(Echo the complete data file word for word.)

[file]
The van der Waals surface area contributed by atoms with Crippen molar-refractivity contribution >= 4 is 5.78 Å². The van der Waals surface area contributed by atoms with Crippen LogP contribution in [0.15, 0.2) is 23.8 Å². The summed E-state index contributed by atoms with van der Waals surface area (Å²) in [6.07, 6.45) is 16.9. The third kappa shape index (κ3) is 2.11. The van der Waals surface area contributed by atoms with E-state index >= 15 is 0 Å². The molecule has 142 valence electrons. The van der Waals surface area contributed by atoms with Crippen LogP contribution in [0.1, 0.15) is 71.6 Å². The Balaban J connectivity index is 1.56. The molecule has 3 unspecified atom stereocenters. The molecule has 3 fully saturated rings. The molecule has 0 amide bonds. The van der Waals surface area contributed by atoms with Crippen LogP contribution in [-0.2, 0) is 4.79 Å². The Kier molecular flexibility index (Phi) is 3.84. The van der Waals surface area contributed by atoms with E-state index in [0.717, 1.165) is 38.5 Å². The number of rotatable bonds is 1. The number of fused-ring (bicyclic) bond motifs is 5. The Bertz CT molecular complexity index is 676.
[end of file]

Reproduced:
The van der Waals surface area contributed by atoms with Crippen molar-refractivity contribution >= 4 is 5.78 Å². The van der Waals surface area contributed by atoms with Crippen LogP contribution in [0.15, 0.2) is 23.8 Å². The summed E-state index contributed by atoms with van der Waals surface area (Å²) in [6.07, 6.45) is 16.9. The third kappa shape index (κ3) is 2.11. The van der Waals surface area contributed by atoms with E-state index >= 15 is 0 Å². The molecule has 142 valence electrons. The van der Waals surface area contributed by atoms with Crippen LogP contribution in [0.1, 0.15) is 71.6 Å². The Balaban J connectivity index is 1.56. The molecule has 3 unspecified atom stereocenters. The molecule has 3 fully saturated rings. The molecule has 0 amide bonds. The van der Waals surface area contributed by atoms with Crippen LogP contribution in [-0.2, 0) is 4.79 Å². The Kier molecular flexibility index (Phi) is 3.84. The van der Waals surface area contributed by atoms with E-state index in [0.717, 1.165) is 38.5 Å². The number of rotatable bonds is 1. The number of fused-ring (bicyclic) bond motifs is 5. The Bertz CT molecular complexity index is 676.